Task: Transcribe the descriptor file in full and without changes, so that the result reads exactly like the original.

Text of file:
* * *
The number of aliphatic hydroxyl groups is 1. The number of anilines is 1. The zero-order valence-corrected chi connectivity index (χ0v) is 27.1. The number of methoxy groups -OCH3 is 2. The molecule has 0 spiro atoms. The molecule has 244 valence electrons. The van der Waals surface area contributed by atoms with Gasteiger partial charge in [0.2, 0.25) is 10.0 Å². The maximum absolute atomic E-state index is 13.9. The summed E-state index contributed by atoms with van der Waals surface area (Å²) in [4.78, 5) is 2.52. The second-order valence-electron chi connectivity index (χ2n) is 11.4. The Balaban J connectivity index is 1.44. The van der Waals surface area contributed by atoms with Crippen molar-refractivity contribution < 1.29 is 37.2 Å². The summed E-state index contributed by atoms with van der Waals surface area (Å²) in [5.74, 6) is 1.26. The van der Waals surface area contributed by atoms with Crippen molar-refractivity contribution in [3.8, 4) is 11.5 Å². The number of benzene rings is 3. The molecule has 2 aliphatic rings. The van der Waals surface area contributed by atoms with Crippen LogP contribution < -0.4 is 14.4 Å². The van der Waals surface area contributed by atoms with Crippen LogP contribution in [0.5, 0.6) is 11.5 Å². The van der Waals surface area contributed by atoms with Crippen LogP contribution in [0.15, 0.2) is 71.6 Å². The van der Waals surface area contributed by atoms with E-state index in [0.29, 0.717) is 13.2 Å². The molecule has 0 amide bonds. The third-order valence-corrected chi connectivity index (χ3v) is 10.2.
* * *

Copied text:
The number of aliphatic hydroxyl groups is 1. The number of anilines is 1. The zero-order valence-corrected chi connectivity index (χ0v) is 27.1. The number of methoxy groups -OCH3 is 2. The molecule has 0 spiro atoms. The molecule has 244 valence electrons. The van der Waals surface area contributed by atoms with Gasteiger partial charge in [0.2, 0.25) is 10.0 Å². The maximum absolute atomic E-state index is 13.9. The summed E-state index contributed by atoms with van der Waals surface area (Å²) in [4.78, 5) is 2.52. The second-order valence-electron chi connectivity index (χ2n) is 11.4. The Balaban J connectivity index is 1.44. The van der Waals surface area contributed by atoms with Crippen molar-refractivity contribution < 1.29 is 37.2 Å². The summed E-state index contributed by atoms with van der Waals surface area (Å²) in [5.74, 6) is 1.26. The van der Waals surface area contributed by atoms with Crippen molar-refractivity contribution in [3.8, 4) is 11.5 Å². The number of benzene rings is 3. The molecule has 2 aliphatic rings. The van der Waals surface area contributed by atoms with Crippen LogP contribution < -0.4 is 14.4 Å². The van der Waals surface area contributed by atoms with Crippen LogP contribution in [0.5, 0.6) is 11.5 Å². The van der Waals surface area contributed by atoms with Crippen LogP contribution in [0.15, 0.2) is 71.6 Å². The van der Waals surface area contributed by atoms with E-state index in [0.29, 0.717) is 13.2 Å². The molecule has 0 amide bonds. The third-order valence-corrected chi connectivity index (χ3v) is 10.2.